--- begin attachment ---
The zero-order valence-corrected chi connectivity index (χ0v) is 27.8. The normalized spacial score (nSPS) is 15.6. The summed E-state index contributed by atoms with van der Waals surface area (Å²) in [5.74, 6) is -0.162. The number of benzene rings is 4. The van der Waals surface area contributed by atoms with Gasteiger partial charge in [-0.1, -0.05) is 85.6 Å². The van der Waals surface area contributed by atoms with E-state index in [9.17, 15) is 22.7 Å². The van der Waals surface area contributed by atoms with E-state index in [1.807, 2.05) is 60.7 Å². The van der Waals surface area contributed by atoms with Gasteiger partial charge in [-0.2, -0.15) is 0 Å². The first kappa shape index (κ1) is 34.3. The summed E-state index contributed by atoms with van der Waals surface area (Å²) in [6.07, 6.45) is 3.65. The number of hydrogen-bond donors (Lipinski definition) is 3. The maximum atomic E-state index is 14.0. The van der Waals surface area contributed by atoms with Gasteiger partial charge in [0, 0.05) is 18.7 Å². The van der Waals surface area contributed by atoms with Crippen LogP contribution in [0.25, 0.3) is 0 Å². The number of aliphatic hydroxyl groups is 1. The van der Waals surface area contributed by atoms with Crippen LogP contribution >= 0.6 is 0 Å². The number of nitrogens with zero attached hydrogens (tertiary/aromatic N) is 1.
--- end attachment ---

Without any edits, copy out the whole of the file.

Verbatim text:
The zero-order valence-corrected chi connectivity index (χ0v) is 27.8. The normalized spacial score (nSPS) is 15.6. The summed E-state index contributed by atoms with van der Waals surface area (Å²) in [5.74, 6) is -0.162. The number of benzene rings is 4. The van der Waals surface area contributed by atoms with Gasteiger partial charge in [-0.1, -0.05) is 85.6 Å². The van der Waals surface area contributed by atoms with E-state index in [9.17, 15) is 22.7 Å². The van der Waals surface area contributed by atoms with E-state index in [1.807, 2.05) is 60.7 Å². The van der Waals surface area contributed by atoms with Gasteiger partial charge in [-0.2, -0.15) is 0 Å². The first kappa shape index (κ1) is 34.3. The summed E-state index contributed by atoms with van der Waals surface area (Å²) in [6.07, 6.45) is 3.65. The number of hydrogen-bond donors (Lipinski definition) is 3. The maximum atomic E-state index is 14.0. The van der Waals surface area contributed by atoms with Gasteiger partial charge in [0, 0.05) is 18.7 Å². The van der Waals surface area contributed by atoms with Crippen LogP contribution in [0.25, 0.3) is 0 Å². The number of aliphatic hydroxyl groups is 1. The van der Waals surface area contributed by atoms with Crippen LogP contribution >= 0.6 is 0 Å². The number of nitrogens with zero attached hydrogens (tertiary/aromatic N) is 1.